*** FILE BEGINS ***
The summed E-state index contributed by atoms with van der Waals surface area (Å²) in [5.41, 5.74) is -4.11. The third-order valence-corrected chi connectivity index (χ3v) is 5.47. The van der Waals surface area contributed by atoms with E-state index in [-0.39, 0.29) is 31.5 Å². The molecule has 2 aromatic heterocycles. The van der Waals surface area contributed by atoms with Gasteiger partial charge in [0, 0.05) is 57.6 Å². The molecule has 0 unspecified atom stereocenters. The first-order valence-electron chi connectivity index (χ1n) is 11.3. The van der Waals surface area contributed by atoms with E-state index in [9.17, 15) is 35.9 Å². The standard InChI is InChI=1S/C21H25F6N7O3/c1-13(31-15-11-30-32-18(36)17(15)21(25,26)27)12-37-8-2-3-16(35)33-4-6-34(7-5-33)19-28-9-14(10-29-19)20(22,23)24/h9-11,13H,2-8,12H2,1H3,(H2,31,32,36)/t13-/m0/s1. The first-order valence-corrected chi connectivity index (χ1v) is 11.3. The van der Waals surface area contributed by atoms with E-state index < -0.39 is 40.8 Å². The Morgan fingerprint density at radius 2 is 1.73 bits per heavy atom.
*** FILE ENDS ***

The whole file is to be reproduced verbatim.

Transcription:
The summed E-state index contributed by atoms with van der Waals surface area (Å²) in [5.41, 5.74) is -4.11. The third-order valence-corrected chi connectivity index (χ3v) is 5.47. The van der Waals surface area contributed by atoms with E-state index in [-0.39, 0.29) is 31.5 Å². The molecule has 2 aromatic heterocycles. The van der Waals surface area contributed by atoms with Gasteiger partial charge in [0, 0.05) is 57.6 Å². The molecule has 0 unspecified atom stereocenters. The first-order valence-electron chi connectivity index (χ1n) is 11.3. The van der Waals surface area contributed by atoms with E-state index in [9.17, 15) is 35.9 Å². The standard InChI is InChI=1S/C21H25F6N7O3/c1-13(31-15-11-30-32-18(36)17(15)21(25,26)27)12-37-8-2-3-16(35)33-4-6-34(7-5-33)19-28-9-14(10-29-19)20(22,23)24/h9-11,13H,2-8,12H2,1H3,(H2,31,32,36)/t13-/m0/s1. The first-order valence-corrected chi connectivity index (χ1v) is 11.3. The van der Waals surface area contributed by atoms with E-state index < -0.39 is 40.8 Å². The Morgan fingerprint density at radius 2 is 1.73 bits per heavy atom.